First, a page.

The Grand River Conservation Authority (GRCA) is warning anglers about the round goby, an invasive species spotted at the Elora Gorge Conservation Area.
The fish is a small bottom dweller that eats fish eggs and competes with native species of the area.
“They are an aggressive fish. They’re referred to as a nest invader, so they will actually eat the eggs from other fish nests,” said Crystal Allan, natural heritage supervisor at the GRCA. “A round goby has the ability to reproduce several times a year… so it allows their population to expand that much more quickly.”
The fish is native to eastern Europe and popped up in the Great Lakes in the 1990s. It was spotted in the Belwood reservoir about 10 years ago, explained Allan.
She said the round goby may have been brought to Belwood as live bait and accidentally released into the water. However, this is the first time the GRCA has seen the round goby as far as the Elora Gorge.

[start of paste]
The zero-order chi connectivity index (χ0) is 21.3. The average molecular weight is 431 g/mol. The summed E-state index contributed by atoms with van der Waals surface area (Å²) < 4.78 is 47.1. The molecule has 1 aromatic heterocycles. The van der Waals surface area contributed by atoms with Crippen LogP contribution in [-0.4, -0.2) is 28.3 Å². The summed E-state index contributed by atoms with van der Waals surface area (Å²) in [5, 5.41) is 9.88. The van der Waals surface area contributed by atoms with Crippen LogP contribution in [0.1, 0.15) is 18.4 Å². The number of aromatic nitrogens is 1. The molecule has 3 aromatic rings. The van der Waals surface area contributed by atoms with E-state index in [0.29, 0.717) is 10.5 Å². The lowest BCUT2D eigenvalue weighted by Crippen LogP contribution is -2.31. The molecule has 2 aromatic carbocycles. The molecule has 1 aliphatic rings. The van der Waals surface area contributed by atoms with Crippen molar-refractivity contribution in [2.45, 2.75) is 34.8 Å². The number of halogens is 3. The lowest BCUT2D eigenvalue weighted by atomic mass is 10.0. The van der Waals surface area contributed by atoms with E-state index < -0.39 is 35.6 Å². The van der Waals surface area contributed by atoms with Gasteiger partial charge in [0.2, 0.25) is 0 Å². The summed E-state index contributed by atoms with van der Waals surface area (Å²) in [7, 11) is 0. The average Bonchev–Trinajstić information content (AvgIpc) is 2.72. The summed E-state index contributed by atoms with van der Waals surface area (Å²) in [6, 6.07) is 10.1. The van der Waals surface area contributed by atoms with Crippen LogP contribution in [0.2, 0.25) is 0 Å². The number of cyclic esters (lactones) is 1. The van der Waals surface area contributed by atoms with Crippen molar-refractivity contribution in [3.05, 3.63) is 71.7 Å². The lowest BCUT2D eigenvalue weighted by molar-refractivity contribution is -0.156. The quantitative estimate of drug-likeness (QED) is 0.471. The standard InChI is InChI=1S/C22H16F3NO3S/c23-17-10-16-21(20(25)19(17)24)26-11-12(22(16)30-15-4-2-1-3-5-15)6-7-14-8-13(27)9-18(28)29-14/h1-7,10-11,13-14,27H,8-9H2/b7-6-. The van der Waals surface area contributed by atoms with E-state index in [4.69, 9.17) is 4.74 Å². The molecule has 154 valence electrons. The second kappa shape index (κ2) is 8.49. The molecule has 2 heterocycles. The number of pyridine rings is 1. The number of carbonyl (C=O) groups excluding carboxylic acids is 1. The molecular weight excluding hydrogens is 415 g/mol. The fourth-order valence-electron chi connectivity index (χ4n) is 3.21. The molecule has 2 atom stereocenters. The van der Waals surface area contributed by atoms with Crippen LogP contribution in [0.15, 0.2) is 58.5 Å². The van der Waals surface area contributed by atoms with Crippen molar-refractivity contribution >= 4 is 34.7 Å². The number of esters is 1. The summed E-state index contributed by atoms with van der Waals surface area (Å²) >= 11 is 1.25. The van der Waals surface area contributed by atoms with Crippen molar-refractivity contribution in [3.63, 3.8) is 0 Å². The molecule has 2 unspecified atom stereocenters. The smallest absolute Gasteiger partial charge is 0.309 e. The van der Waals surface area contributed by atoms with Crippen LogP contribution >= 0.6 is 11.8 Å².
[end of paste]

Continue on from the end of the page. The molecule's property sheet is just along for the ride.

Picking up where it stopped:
Officials are asking anglers to know how to identify the fish, to not release them back into the water, and to report any sightings to the invasive species hotline at 1-800-563-7711.
Anglers should also be aware that possessing or using the round goby as live bait is illegal. Identified by the predominant black dot on their top fins, they have a fully scaled body and they have a fused pelvic fin, which acts like a suction cup.
“The thing with any invasive species … is they can be a threat to biodiversity in watersheds,” said Allan.
“The complex biodiversity is what makes the system adaptable and resilient so when you start to chip away at that then you don’t have that resilience or adaptability for when changes do come along.”